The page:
It is Time to Get Serious About Prospecting

Patricia Sherlock

In 2020, many originators pushed prospecting to the backburner. Thanks to the record-breaking refinance boom, originators were able to hit volume and income goals without much effort in the prospecting department. This year, a very different story is playing out. While interest rates are still low, marketplace volatility has complicated the financial outlook. A recent Forbes Advisor article noted, “the dynamics in the bond market continue to cause some angst in stocks. The yield on the benchmark 10-year Treasury remains near its year-to-date high after big jumps in February and March. After decades of generally falling interest rates — and more than 30 years of rising bond prices — investors are trying to sort out what the era change means.”  What should originators do to navigate what could be a rocky road ahead? In my opinion, the best strategy is to have a solid prospecting action plan and execute it well.

When borrowers are flooding your pipeline with refinance business, it’s all too easy to become complacent about prospecting. But, once the marketplace changes — which it inevitably will — producers who have not been actively prospecting will be struggling to survive.

Make Prospecting a Top Priority

Prospecting consistently during good times and bad is essential if originators want to create sustainable, long-term success in mortgage banking. Top producers understand this and make prospecting a top priority regardless of marketplace conditions.

Here are a few tips on how to shift your prospecting activities into high gear:

  • Change Your Mindset: Top producers recognize that prospecting is their job. Poor sales performers think that lead generation is the lender’s responsibility, not theirs. It might seem odd that sales professionals would believe that prospecting is not in their job description but this mindset is often the root cause of lackluster sales results. Selling is a numbers game and the quantity and quality of an originator’s prospecting sales funnel drives what happens at the bottom — completed deals.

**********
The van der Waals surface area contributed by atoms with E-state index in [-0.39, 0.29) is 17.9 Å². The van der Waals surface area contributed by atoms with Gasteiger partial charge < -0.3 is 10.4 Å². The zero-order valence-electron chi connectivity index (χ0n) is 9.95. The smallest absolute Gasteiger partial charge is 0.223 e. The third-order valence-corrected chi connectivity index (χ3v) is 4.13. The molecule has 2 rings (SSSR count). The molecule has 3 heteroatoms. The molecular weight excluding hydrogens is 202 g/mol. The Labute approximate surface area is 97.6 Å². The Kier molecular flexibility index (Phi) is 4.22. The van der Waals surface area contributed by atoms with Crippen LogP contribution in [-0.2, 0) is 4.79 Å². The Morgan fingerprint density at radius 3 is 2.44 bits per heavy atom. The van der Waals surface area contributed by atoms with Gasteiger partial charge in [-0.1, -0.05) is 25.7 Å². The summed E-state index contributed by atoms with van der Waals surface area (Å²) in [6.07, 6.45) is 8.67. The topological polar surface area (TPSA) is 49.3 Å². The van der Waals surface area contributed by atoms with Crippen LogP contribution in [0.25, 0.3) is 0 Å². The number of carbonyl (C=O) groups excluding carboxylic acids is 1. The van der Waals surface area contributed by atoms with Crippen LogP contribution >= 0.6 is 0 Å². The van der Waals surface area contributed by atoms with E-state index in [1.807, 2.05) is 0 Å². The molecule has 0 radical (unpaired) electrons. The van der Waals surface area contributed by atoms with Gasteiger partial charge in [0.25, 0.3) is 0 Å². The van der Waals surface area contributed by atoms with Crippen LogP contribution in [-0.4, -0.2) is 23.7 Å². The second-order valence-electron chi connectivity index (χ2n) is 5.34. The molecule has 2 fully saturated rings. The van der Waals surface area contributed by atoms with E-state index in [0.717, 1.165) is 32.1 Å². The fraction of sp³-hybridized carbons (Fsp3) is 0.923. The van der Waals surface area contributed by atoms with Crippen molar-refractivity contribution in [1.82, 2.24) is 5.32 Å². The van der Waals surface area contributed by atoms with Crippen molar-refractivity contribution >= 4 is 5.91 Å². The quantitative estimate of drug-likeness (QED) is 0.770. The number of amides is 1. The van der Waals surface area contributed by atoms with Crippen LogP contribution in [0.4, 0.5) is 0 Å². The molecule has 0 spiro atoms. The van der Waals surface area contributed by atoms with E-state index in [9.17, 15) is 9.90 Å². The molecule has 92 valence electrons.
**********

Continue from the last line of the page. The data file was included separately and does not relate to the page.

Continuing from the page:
• Be Proactive: Poor-performing producers are not proactive, a fact made clear by their failure to schedule prospecting time. Just look at their calendars. Top producers block out specific time for prospecting activities. They realize that if it is not scheduled, prospecting will not be done. In mortgage banking, there is no shortage of tasks to be completed but the key is to devote time to sales activities that generate loan demand.
  • Practice Makes Perfect: The best producers in our business are continually perfecting their prospecting skills. Similar to the sports world where legendary athletes such as Michael Jordan and Tiger Woods achieved phenomenal success by endlessly practicing their craft, sales professionals must invest the time and effort to improve their prospecting techniques.
  • Track and Measure: As the saying goes, “if it is important, track and measure it.” It is not smart to have a prospecting plan with no way to measure whether an originator’s efforts have been effective. Initially, measuring is to establish an originator’s success ratio. How many prospecting efforts lead to appointments with clients? Top producers know their numbers. Without tracking and measuring prospecting activities, sales professionals will not know what they need to change to improve their results.

While this may seem like a tall order, originators who refuse to prospect would be better served in another occupation. As Todd Conklin, CEO at Coldwell Banker Distinctive Properties, noted in his recent Inman article, “This is our job. If someone didn’t tell you there would be prospecting and sales involved, I am sorry. We are sales professionals. We find customers, we talk to customers, we serve customers. If we are trying to skip any of those steps, we are not doing our jobs.” I couldn’t agree more.

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